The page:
- Beta chapter, Pi Kappa Alpha Fraternity. "A History of Beta". Archived from the original on 24 March 2012. Retrieved 11 July 2011.
- Anson, Jack L.; Marchenasi, Robert F., eds. (1991) . Baird's Manual of American Fraternities (20th ed.). Indianapolis, IN: Baird's Manual Foundation, Inc. p. III-99–102. ISBN 978-0963715906.
- "Baird's Manual of American College Fraternities" (9th ed.). James T. Brown. 1920. Retrieved 26 March 2018 – via Google Books.
- Garnet & Gold Pledge Guide (15th ed.). Pi Kappa Alpha Fraternity. 1970.
- Hughey, Matthew W (Winter–Spring 2006). "Black, White, Greek...Like Who?: Howard University Student Perceptions of a White Fraternity on Campus" (PDF). Educational Foundations. 20 (1–2): 9–35. Retrieved 5 January 2013.
- Hodapp, Christopher; Kannon, Alice Von (4 February 2011). Conspiracy Theories and Secret Societies For Dummies. John Wiley & Sons. ISBN 9781118052020. Retrieved 26 March 2018 – via Google Books.
- Pi Kappa Alpha Fraternity. "About Pike University". Retrieved 11 July 2011.
- Folmsbee, Stanley (1960). History of Tennessee, Volume 4. Lewis Historical Publishing Company. p. 838.
- Pi Kappa Alpha Fraternity. "About Memorial Headquarters". Retrieved 11 July 2011.
- Pi Kappa Alpha Fraternity. "Fast Facts". Retrieved 11 July 2011.
- United States of America Congressional Record 111th Congress, Vol. 155 - Part 7. Government of United States. 2009. p. 9673.
- "BGSU sophomore Stone Foltz has died following alleged fraternity hazing". wtol.com. Retrieved 8 March 2021.
- Hank Nuwer (2001). Wrongs of Passage: Fraternities, Sororities, Hazing, and Binge Drinking. Indiana University Press. pp. 320–. ISBN 0-253-21498-X.
- "Parents of Drowned UNR Student File Lawsuit". kolotv.com. Associated Press. Retrieved 26 March 2018.
- Burnett, Sarah (2012-12-18). "Hazing At Fraternity: 22 Pi Kappa Alpha Members Charged After Student Dies". Huffington Post.
- Vitello, Barbara (May 8, 2015). "Father of NIU frat hazing victim tells 22 convicted, 'You left him alone to die'". Daily Herald. Retrieved May 10, 2015.
- "Pi Kappa Alpha Fraternity Suspended: USC Member Found Dead After St. Patrick's Day Party". ibtimes.com. 18 March 2015. Retrieved 26 March 2018.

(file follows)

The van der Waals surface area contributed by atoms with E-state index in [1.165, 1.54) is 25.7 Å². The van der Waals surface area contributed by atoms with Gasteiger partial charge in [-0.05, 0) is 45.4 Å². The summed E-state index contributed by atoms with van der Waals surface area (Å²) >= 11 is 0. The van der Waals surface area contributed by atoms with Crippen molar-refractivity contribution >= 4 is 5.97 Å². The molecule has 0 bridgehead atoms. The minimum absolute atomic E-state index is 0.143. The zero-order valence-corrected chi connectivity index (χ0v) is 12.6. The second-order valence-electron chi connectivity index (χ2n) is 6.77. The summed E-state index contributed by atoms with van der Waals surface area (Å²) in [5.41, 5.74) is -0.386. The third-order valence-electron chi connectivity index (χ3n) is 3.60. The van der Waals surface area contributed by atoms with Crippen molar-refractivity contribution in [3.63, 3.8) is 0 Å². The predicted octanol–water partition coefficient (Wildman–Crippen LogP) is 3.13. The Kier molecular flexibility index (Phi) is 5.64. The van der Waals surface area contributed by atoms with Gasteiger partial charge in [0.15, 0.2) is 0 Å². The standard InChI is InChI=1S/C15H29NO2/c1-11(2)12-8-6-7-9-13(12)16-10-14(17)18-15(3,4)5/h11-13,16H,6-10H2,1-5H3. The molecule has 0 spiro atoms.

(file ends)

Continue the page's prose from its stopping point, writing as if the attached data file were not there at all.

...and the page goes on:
- "BGSU student dies after fraternity hazing incident, family lawyer confirms". The Blade. Retrieved 8 March 2021.
- Salcedo, Andrea. "Bowling Green student dies after drinking 'copious' alcohol at a frat event under investigation for hazing". Washington Post. Retrieved 9 March 2021.
- Miller, Michael E. (22 August 2013). "Pi Kappa Alpha Has a History of Suspensions in Florida, Including for Alleged Rape". miaminewtimes.com. Retrieved 26 March 2018.
- Basu, Moni (November 16, 2014). "Ghosts of rape past: Can a survivor find solace in return to the crime scene?". CNN. Retrieved December 9, 2015.
- "Suspended Tulane frat's reputation is hardly brotherly". nola.com. Retrieved 26 March 2018.
- Miller, Michael E. (29 August 2013). "FIU Suspends Frat After Facebook Posts Reveal Drug Deals, Hazing, and Creep Shots". Miami New Times. Retrieved 13 January 2014.
- Vasquez, Michael (21 August 2013). "FIU suspends Pi Kappa Alpha fraternity over Facebook posts". Miami Herald. Retrieved 13 January 2014.
- Chen, Tina (24 August 2013). "Fraternity Probed for Alleged Drug Dealing on Facebook". ABC News. Retrieved 13 January 2014.
- "Fraternity chapter ceases operations at USU after former president accused of sexual abuse". fox13now.com. Retrieved 2015-11-02.
- Maher, Emily (26 February 2014). "Frat president reacts to accusations of racially-themed party". KHBS Ft. Smith/Fayetteville. Retrieved 4 June 2014.
- Leyenberger, Kyle; Gilleece, Erin (27 February 2014). "UA Frat Sanctioned After 'Disrespectful' MLK Party". NWAHomepage.com. Nexstar Broadcasting. Retrieved 4 June 2014.
- Southern Mississippi fraternity rush prank goes awry, flamingo dies
- "Frat charged for damaging national forest during hazing". nypost.com. 17 May 2017. Retrieved 26 March 2018.
- "Chico State fraternity sentenced in tree-cutting episode". mercurynews.com. 17 October 2017. Retrieved 26 March 2018.
- Hendrix, Sheridan (April 29, 2021). "Stone Foltz: Eight BGSU students indicted in fraternity hazing death". Columbus Dispatch.
- "Statement on Indictment of Former Members of Delta Beta Chapter at Bowling Green State University". Pi Kappa Alpha. April 29, 2021.
The Pi Kappa Alpha International Fraternity has a zero-tolerance policy toward hazing, illegal activity, substance abuse, and bullying. Following the tragic death of Stone Foltz, the Supreme Council of The Pi Kappa Alpha International Fraternity voted to suspend the charter of Delta Beta Chapter at Bowling Green State University (BGSU) and that its charter be revoked.